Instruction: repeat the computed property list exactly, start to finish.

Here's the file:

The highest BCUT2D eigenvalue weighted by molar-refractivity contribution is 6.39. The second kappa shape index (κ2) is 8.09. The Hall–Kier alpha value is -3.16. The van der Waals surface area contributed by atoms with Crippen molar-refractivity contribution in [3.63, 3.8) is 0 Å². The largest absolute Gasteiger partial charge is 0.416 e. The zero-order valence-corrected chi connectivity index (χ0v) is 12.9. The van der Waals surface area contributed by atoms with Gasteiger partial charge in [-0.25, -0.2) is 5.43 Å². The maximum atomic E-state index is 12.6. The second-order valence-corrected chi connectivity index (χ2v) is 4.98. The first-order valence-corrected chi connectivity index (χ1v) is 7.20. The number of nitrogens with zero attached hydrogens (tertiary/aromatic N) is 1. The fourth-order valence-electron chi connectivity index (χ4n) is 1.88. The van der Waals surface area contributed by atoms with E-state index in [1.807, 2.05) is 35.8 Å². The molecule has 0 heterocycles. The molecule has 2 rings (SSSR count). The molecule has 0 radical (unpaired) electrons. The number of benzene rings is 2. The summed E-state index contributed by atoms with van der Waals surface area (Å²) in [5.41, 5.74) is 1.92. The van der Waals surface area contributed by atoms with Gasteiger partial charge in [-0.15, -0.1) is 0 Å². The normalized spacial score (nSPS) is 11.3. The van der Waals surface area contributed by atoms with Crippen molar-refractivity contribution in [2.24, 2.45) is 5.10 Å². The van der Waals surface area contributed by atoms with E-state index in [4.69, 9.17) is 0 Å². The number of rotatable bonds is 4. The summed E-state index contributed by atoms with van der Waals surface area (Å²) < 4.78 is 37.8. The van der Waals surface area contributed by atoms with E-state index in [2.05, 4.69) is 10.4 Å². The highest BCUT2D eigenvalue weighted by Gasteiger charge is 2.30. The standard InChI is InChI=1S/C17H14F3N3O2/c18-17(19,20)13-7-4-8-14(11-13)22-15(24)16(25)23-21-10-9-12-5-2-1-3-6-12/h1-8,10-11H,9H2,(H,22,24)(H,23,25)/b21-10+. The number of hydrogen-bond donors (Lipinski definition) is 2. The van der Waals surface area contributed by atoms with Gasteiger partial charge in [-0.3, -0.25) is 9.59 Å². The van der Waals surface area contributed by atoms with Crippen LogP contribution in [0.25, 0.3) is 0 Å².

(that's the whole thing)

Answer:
The highest BCUT2D eigenvalue weighted by molar-refractivity contribution is 6.39. The second kappa shape index (κ2) is 8.09. The Hall–Kier alpha value is -3.16. The van der Waals surface area contributed by atoms with Crippen molar-refractivity contribution in [3.63, 3.8) is 0 Å². The largest absolute Gasteiger partial charge is 0.416 e. The zero-order valence-corrected chi connectivity index (χ0v) is 12.9. The van der Waals surface area contributed by atoms with Gasteiger partial charge in [-0.25, -0.2) is 5.43 Å². The maximum atomic E-state index is 12.6. The second-order valence-corrected chi connectivity index (χ2v) is 4.98. The first-order valence-corrected chi connectivity index (χ1v) is 7.20. The number of nitrogens with zero attached hydrogens (tertiary/aromatic N) is 1. The fourth-order valence-electron chi connectivity index (χ4n) is 1.88. The van der Waals surface area contributed by atoms with E-state index in [1.807, 2.05) is 35.8 Å². The molecule has 0 heterocycles. The molecule has 2 rings (SSSR count). The molecule has 0 radical (unpaired) electrons. The number of benzene rings is 2. The summed E-state index contributed by atoms with van der Waals surface area (Å²) in [5.41, 5.74) is 1.92. The van der Waals surface area contributed by atoms with Gasteiger partial charge in [-0.15, -0.1) is 0 Å². The normalized spacial score (nSPS) is 11.3. The van der Waals surface area contributed by atoms with Crippen molar-refractivity contribution in [2.24, 2.45) is 5.10 Å². The van der Waals surface area contributed by atoms with E-state index in [4.69, 9.17) is 0 Å². The number of rotatable bonds is 4. The summed E-state index contributed by atoms with van der Waals surface area (Å²) < 4.78 is 37.8. The van der Waals surface area contributed by atoms with E-state index in [2.05, 4.69) is 10.4 Å². The highest BCUT2D eigenvalue weighted by Gasteiger charge is 2.30. The standard InChI is InChI=1S/C17H14F3N3O2/c18-17(19,20)13-7-4-8-14(11-13)22-15(24)16(25)23-21-10-9-12-5-2-1-3-6-12/h1-8,10-11H,9H2,(H,22,24)(H,23,25)/b21-10+. The number of hydrogen-bond donors (Lipinski definition) is 2. The van der Waals surface area contributed by atoms with Gasteiger partial charge in [-0.3, -0.25) is 9.59 Å². The van der Waals surface area contributed by atoms with Crippen LogP contribution in [0.25, 0.3) is 0 Å².